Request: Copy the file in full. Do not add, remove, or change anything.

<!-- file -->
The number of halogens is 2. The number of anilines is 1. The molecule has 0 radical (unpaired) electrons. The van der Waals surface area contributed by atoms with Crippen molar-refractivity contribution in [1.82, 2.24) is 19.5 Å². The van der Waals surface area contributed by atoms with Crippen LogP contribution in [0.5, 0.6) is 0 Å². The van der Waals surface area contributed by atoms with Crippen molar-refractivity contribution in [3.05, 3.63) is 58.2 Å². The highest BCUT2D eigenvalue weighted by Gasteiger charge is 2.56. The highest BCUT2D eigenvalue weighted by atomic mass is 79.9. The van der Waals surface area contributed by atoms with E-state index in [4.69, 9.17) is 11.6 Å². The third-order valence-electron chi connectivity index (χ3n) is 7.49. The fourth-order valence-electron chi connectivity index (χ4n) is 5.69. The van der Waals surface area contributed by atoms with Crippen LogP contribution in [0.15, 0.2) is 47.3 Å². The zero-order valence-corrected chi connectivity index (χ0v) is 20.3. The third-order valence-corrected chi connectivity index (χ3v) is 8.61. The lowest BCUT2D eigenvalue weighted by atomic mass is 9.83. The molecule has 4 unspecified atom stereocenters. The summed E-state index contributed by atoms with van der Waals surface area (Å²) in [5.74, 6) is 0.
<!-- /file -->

The number of halogens is 2. The number of anilines is 1. The molecule has 0 radical (unpaired) electrons. The van der Waals surface area contributed by atoms with Crippen molar-refractivity contribution in [1.82, 2.24) is 19.5 Å². The van der Waals surface area contributed by atoms with Crippen LogP contribution in [0.5, 0.6) is 0 Å². The van der Waals surface area contributed by atoms with Crippen molar-refractivity contribution in [3.05, 3.63) is 58.2 Å². The highest BCUT2D eigenvalue weighted by Gasteiger charge is 2.56. The highest BCUT2D eigenvalue weighted by atomic mass is 79.9. The van der Waals surface area contributed by atoms with E-state index in [4.69, 9.17) is 11.6 Å². The third-order valence-electron chi connectivity index (χ3n) is 7.49. The fourth-order valence-electron chi connectivity index (χ4n) is 5.69. The van der Waals surface area contributed by atoms with Crippen LogP contribution in [0.15, 0.2) is 47.3 Å². The zero-order valence-corrected chi connectivity index (χ0v) is 20.3. The third-order valence-corrected chi connectivity index (χ3v) is 8.61. The lowest BCUT2D eigenvalue weighted by atomic mass is 9.83. The molecule has 4 unspecified atom stereocenters. The summed E-state index contributed by atoms with van der Waals surface area (Å²) in [5.74, 6) is 0.